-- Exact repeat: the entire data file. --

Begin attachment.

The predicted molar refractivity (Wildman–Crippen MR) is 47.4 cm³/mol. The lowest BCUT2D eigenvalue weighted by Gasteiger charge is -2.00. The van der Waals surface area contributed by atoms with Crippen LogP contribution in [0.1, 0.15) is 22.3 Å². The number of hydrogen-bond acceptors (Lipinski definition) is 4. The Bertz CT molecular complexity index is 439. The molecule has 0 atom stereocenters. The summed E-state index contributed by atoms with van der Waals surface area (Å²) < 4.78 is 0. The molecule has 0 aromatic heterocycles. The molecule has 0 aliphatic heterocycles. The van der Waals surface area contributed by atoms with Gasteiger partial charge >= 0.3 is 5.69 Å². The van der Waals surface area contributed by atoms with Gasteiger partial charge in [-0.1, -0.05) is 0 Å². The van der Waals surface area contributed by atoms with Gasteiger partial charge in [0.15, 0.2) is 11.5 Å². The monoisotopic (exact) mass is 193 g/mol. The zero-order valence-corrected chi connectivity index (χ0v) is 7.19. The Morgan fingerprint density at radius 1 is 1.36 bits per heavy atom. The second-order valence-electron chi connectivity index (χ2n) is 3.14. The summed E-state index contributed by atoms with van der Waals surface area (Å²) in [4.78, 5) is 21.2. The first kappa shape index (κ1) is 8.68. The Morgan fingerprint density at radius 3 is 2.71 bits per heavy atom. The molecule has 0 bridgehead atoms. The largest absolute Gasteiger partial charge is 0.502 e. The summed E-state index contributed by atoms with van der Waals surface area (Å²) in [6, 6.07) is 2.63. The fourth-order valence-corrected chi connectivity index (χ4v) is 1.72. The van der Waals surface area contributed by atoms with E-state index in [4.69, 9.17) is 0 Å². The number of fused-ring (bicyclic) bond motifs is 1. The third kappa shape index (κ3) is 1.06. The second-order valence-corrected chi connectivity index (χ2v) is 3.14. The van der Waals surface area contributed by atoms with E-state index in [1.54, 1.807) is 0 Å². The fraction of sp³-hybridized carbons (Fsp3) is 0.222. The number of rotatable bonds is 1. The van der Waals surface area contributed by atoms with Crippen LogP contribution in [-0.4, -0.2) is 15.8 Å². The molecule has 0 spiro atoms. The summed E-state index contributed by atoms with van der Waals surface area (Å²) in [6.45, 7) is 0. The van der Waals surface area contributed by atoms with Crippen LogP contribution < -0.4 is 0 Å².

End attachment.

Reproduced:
The predicted molar refractivity (Wildman–Crippen MR) is 47.4 cm³/mol. The lowest BCUT2D eigenvalue weighted by Gasteiger charge is -2.00. The van der Waals surface area contributed by atoms with Crippen LogP contribution in [0.1, 0.15) is 22.3 Å². The number of hydrogen-bond acceptors (Lipinski definition) is 4. The Bertz CT molecular complexity index is 439. The molecule has 0 atom stereocenters. The summed E-state index contributed by atoms with van der Waals surface area (Å²) < 4.78 is 0. The molecule has 0 aromatic heterocycles. The molecule has 0 aliphatic heterocycles. The van der Waals surface area contributed by atoms with Gasteiger partial charge >= 0.3 is 5.69 Å². The van der Waals surface area contributed by atoms with Gasteiger partial charge in [-0.1, -0.05) is 0 Å². The van der Waals surface area contributed by atoms with Gasteiger partial charge in [0.15, 0.2) is 11.5 Å². The monoisotopic (exact) mass is 193 g/mol. The zero-order valence-corrected chi connectivity index (χ0v) is 7.19. The Morgan fingerprint density at radius 1 is 1.36 bits per heavy atom. The second-order valence-electron chi connectivity index (χ2n) is 3.14. The summed E-state index contributed by atoms with van der Waals surface area (Å²) in [4.78, 5) is 21.2. The first kappa shape index (κ1) is 8.68. The Morgan fingerprint density at radius 3 is 2.71 bits per heavy atom. The molecule has 0 bridgehead atoms. The largest absolute Gasteiger partial charge is 0.502 e. The summed E-state index contributed by atoms with van der Waals surface area (Å²) in [6, 6.07) is 2.63. The fourth-order valence-corrected chi connectivity index (χ4v) is 1.72. The van der Waals surface area contributed by atoms with E-state index in [4.69, 9.17) is 0 Å². The number of fused-ring (bicyclic) bond motifs is 1. The third kappa shape index (κ3) is 1.06. The second-order valence-corrected chi connectivity index (χ2v) is 3.14. The van der Waals surface area contributed by atoms with E-state index in [1.54, 1.807) is 0 Å². The fraction of sp³-hybridized carbons (Fsp3) is 0.222. The number of rotatable bonds is 1. The van der Waals surface area contributed by atoms with Crippen LogP contribution in [-0.4, -0.2) is 15.8 Å². The molecule has 0 spiro atoms. The summed E-state index contributed by atoms with van der Waals surface area (Å²) in [6.45, 7) is 0. The van der Waals surface area contributed by atoms with Crippen LogP contribution < -0.4 is 0 Å².